Time's up. The sale is over

Increase your marketability

March 12th, 2018 — 4 min read

by Geoff Greenwood
by Geoff Greenwood
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My heart aches for the dozens of engineer's I've met so far this year who have had such rough luck finding their first full-time job. I'm regularly asked for advice on this subject and I'm afraid the best I can offer is ideas rather than solid experience-based recommendations. (I got my first job in an interesting and unique series of events).

With that said, whether you are looking for your first job or have been doing this for a while, I'd like to give you three ideas of what you can do now to increase your marketability as a developer.

Maximize the impact of time spent on experience

There's no shortcut to gaining experience. Everyone must put in the time. But you can maximize the impact of the time you put in by teaching as you learn to solidify what you learn. Last week's newsletter was all about solidifying what you learn. I recommend you give that a read if you haven't already. The basic premise here is that learning comes in three steps:

  1. Consume information to be made aware of what's out there to learn
  2. Build something that you want using the technology you want to learn
  3. Teach what you learned in the process of building

You need each step to really learn. Teaching is the step that solidifies what you've learned which maximizes the impact of the time you spend on leveling up your skills and experience.

When in Doubt, Make it Public

This phrase comes from a blog post by Jeff Atwood. In that blog post he quotes Brad Abrams who says:

If no one knows you did X, did you really get all the benefits for doing X?

In all the process of learning, you have opportunities to make as much of it public as possible. The teaching bit is the easiest and most obvious to make public, but the consuming and building parts of learning are also possible.

  • Teaching co-workers something over lunch? Record your screen as you do it and put that up on YouTube.
  • Answering a co-worker's question via slack? Publish it as a blog post, or make a fancy carbon, Polacode or just a normal screenshot and tweet it (like this).
  • Want to chat with the creator of an open source project, but know they're busy? Tell them you'll make it worth their time by recording the conversation and making it available for them to use in their docs! (Like what I do for my tech chats)
  • Building an interesting component for your app? Livestream it! I live streamed a bunch while building and improving downshift.

Making things public is generally not a whole lot more work than keeping them private, and it does wonders for getting your stuff recognized (though it can be a little intimidating, but you can do it!). When it comes to getting the work that you find interesting, it's not what you know or even who you know. It's who knows what you can do. The more people who know what you can do, the better chance you'll have of getting the opportunities you're looking for.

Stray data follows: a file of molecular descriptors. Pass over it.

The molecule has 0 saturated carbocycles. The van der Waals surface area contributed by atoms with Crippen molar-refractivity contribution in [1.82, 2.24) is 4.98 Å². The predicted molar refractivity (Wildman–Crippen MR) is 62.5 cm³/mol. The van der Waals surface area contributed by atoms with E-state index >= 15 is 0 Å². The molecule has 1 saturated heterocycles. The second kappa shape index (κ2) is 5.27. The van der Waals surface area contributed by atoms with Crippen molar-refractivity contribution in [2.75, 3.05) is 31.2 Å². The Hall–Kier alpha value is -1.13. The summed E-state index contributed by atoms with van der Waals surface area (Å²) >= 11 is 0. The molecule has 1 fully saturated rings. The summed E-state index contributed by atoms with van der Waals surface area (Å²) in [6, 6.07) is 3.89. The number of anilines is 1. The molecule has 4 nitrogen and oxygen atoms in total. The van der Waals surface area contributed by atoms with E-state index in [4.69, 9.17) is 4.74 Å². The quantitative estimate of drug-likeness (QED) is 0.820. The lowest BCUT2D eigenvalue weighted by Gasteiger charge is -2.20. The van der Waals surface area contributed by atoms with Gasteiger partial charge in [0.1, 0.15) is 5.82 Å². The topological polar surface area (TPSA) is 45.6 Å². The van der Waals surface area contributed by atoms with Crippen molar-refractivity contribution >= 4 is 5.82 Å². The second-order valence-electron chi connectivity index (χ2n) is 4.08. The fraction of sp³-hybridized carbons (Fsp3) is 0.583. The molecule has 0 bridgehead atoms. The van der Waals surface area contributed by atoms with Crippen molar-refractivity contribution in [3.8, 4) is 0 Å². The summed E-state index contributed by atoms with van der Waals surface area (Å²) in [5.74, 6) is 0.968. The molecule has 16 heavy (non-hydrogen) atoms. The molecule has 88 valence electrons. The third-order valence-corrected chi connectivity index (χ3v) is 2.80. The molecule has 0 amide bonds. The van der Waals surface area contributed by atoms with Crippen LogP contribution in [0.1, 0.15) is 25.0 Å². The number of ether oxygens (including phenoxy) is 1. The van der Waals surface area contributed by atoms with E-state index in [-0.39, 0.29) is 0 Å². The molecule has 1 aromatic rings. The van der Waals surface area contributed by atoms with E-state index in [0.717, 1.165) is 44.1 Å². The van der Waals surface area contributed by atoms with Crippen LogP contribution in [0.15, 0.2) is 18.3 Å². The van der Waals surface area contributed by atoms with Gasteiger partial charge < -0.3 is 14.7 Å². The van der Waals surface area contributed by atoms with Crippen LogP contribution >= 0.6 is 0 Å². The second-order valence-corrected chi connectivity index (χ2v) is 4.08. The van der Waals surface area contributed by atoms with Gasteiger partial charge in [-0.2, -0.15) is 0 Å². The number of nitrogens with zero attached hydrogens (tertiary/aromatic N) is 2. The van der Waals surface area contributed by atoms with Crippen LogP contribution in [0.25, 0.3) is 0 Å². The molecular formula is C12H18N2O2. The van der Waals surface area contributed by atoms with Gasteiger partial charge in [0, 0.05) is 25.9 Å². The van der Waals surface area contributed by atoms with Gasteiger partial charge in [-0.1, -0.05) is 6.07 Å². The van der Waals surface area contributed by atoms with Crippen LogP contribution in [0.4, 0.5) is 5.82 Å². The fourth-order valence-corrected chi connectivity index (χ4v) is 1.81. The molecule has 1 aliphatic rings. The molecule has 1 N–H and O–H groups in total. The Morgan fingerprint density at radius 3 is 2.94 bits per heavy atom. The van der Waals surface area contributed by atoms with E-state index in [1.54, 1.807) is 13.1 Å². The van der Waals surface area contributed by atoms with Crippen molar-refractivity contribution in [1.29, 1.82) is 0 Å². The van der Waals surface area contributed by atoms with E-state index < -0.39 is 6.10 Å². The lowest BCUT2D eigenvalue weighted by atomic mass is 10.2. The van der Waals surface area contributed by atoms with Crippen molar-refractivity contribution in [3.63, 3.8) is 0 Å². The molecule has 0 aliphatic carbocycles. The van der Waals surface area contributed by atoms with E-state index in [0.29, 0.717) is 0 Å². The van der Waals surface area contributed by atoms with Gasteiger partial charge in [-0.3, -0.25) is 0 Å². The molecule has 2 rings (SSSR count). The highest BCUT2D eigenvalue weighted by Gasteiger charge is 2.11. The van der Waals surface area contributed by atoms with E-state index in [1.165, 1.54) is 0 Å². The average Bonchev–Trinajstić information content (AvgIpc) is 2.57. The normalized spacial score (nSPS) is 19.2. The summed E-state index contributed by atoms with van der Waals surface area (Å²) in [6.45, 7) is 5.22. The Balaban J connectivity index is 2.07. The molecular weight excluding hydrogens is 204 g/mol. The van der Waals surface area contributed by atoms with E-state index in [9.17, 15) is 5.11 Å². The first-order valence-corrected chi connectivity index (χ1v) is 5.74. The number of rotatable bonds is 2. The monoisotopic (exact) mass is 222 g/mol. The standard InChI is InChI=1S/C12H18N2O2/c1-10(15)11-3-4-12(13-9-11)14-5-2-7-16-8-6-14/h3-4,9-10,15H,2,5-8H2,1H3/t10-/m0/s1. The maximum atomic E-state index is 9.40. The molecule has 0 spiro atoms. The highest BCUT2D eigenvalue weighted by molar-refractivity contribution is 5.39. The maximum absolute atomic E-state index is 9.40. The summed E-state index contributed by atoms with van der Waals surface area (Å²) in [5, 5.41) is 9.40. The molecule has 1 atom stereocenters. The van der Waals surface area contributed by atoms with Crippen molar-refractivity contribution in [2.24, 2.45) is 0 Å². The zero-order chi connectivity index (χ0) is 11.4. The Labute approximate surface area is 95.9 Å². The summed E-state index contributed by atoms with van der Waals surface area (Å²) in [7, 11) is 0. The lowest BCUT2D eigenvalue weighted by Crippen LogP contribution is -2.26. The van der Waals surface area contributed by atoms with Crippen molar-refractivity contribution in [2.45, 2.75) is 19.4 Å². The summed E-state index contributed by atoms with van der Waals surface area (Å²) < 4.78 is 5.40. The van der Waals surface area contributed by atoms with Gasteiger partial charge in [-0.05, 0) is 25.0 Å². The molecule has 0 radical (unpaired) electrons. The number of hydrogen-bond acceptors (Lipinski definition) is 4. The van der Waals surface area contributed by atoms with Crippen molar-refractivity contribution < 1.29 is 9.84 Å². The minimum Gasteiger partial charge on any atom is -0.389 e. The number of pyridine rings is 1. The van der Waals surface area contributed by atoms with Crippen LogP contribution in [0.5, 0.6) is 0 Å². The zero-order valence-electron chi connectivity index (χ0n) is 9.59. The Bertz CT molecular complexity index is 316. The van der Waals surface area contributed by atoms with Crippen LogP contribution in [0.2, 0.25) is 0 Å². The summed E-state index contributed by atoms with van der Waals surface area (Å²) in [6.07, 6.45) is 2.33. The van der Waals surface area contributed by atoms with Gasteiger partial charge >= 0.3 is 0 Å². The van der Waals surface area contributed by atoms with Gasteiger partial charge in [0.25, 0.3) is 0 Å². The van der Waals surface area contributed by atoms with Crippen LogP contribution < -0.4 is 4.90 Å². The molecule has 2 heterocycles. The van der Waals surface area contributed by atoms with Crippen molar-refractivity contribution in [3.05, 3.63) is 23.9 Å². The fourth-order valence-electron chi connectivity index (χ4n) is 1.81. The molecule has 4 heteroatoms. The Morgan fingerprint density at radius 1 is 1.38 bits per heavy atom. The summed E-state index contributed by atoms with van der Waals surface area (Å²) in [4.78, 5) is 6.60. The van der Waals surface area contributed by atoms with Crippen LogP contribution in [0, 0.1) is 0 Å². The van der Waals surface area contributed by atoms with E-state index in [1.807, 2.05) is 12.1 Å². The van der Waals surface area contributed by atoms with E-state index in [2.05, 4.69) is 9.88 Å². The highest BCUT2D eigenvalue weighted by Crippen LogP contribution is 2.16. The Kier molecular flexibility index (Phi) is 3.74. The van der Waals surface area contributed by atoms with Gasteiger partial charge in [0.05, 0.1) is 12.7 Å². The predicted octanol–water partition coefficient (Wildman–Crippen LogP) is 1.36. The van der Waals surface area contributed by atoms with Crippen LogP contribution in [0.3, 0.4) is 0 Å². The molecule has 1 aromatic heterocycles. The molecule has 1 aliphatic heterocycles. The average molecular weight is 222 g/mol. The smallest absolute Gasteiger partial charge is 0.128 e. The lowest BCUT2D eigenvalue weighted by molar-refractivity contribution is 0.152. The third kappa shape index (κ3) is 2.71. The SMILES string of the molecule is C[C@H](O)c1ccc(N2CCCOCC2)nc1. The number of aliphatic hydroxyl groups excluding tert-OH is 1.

Tip: diversify where you publicise things to reach a wider audience.

(I should add a disclaimer here that you should check over your employment contract before making things public as it may preclude you from doing some or all of these things... If that's the case, then maybe finding another job would not be a terrible idea).

Be kind

Nobody wants to work with someone who's unkind. You could be the smartest, most skilled developer in the world and everyone knows about it, but if you're not kind, lots of people will pass you by. Aside from that, being kind to others is one of the things that can help bring true happiness and fulfillment in life (not the subject of this newsletter, but truthfully that should be a major factor in everything we do).

You want to make yourself more marketable? You want to make it so you get the projects/work/jobs you find enjoyable? Be kind, make what you do public, and maximize the impact of the time you invest in your experience.

I hope this is helpful to you! Good luck!

Kent C. Dodds
Written by Kent C. Dodds

Kent C. Dodds is a JavaScript software engineer and teacher. Kent's taught hundreds of thousands of people how to make the world a better place with quality software development tools and practices. He lives with his wife and four kids in Utah.

Learn more about Kent

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